Jennifer Blessing, What We Still Feel: Rineke Dijkstra's Video in Rineke Dijkstra: A retrospective, Solomon R. Guggenheim Museum, New York, 2012

Ruth Drawing Picasso, Tate Liverpool, 2009 (Video Sample)

Several years before making this video, Dijkstra was asked what portrait photography meant to her. She answered, „For me, it's the personal relationship... I am interested in the people I encounter... Precisely because something is frozen in time, you can look at it and see it ina way that often slips past you in the everyday world. For me, the importance of photography is that you can point to something, that you can let other people see things. Unlimately, it is a matter of the specialness of the ordinary.“ Certainly Ruth is ordinary, in the sense that she is not famous, nor is she exhibitiong some precious talent or rare beauty. Dijkstra does, however, lovingly transform her into someone extraordinary, simply by proposing that the viewer spend several minutes regarding a child projected larger than life.

Dijkstra's gola is not to deconstruct media representations of women, but we cannot view her works without noting how much they depart from mass media. She treats her mostly female subjects, like Ruth, with a dignity and respect regardless of age and any apparent socially codified measure of worth. Typically she represents them with their entire bodies, never fetishistically focusing on some parts of their anatomy to the exclusion of others. Her portraits always present her subjects' full faces, straight on, as a means to directly relate to them as people, not objects or collections of endowments.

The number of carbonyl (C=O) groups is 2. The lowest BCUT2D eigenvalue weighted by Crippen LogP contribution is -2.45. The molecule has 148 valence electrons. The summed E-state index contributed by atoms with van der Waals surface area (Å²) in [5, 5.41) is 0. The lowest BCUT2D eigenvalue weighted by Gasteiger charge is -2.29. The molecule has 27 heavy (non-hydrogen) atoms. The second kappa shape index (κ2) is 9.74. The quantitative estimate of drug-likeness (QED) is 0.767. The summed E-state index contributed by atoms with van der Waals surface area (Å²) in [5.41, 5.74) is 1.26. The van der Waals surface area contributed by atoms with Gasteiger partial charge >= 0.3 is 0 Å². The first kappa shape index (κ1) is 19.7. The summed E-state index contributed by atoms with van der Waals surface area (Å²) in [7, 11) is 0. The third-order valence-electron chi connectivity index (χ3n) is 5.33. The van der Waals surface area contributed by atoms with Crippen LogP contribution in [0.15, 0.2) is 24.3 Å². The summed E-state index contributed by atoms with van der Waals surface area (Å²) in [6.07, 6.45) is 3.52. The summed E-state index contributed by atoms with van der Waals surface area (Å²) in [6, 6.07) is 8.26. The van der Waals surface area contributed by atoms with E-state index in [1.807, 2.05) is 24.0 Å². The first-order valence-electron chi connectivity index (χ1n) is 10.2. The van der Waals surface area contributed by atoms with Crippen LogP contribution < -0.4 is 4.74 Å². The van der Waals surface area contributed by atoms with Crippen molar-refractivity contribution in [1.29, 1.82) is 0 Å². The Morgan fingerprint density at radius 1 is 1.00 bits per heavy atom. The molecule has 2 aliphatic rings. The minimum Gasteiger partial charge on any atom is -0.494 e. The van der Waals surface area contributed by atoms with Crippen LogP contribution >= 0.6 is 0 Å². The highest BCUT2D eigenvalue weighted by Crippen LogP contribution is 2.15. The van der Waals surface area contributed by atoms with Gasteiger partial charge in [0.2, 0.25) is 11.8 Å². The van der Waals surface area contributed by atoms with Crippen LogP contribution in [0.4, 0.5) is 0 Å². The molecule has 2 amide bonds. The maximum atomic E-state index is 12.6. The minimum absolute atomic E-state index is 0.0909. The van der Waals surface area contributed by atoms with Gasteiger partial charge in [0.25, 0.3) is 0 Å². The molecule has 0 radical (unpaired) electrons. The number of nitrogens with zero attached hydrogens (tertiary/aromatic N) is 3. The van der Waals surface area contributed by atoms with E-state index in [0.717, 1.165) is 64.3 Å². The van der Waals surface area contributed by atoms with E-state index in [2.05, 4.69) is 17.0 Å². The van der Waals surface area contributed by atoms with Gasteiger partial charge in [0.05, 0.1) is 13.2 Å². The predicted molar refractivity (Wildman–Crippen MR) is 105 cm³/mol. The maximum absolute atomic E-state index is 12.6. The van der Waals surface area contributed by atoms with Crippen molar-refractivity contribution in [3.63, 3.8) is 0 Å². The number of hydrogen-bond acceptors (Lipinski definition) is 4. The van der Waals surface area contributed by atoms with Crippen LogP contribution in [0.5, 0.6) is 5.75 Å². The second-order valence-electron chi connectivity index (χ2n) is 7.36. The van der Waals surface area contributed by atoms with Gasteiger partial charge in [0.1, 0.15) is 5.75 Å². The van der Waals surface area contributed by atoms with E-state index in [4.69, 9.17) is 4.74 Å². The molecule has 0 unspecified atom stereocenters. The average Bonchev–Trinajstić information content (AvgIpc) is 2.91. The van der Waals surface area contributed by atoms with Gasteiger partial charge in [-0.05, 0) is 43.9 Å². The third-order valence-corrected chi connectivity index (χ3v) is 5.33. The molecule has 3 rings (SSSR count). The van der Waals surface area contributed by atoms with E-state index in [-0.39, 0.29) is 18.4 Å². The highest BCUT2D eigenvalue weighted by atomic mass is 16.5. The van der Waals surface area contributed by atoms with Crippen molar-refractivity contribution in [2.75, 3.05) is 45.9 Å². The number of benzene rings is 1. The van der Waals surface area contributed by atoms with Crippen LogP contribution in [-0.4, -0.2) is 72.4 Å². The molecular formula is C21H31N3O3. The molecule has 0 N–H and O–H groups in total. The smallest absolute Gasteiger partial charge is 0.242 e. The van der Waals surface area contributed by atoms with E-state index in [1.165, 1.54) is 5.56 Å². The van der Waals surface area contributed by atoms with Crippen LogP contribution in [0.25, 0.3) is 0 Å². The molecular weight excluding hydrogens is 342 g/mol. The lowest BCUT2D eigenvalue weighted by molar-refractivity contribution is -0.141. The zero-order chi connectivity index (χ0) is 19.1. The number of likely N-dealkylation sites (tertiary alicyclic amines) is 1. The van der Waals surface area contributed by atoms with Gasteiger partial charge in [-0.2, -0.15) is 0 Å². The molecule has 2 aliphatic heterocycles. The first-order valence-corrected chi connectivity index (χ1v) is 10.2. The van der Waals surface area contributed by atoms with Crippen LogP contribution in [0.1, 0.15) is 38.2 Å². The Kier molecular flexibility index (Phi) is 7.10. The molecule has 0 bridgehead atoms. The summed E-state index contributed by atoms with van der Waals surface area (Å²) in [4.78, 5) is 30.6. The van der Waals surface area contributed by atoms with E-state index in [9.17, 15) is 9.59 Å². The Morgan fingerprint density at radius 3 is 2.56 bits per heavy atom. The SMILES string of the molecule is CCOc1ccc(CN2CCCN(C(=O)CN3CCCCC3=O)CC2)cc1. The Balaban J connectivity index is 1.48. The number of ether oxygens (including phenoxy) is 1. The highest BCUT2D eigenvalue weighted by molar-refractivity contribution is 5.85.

Jennifer Blessing, What We Still Feel: Rineke Dijkstra's Video in Rineke Dijkstra: A retrospective, Solomon R. Guggenheim Museum, New York, 2012

Taryn Simon, London, England, June 25, 2011

„It's important how I relate to the person being photographed, and later how the viewer relates to them. There is something happening between those people and me; I can't really describe it, it’s a sort of understanding, a reflection on each other. Sometimes, I feel that this relation becomes less direct with time – for the viewer it might not be so easy to identify with the young people I filmed in clubs almost 20 years ago for instance, because it’s obviously a different time. But what you see on a portrait existed and is still somehow part of the way we are now. There have been people on beaches and partygoers a hundred years ago, and you will still find them in a hundred years from now. There is always a situation, certain feelings, some emotions that are recognizable by everybody. I try to be close and truthful to this.“

Rineke Dijkstra in conversation with Jean-Marie Gallais in Remember Everything: 40 Years of Galerie Max Hetzler, Galerie Max Hetzler, Berlin 2014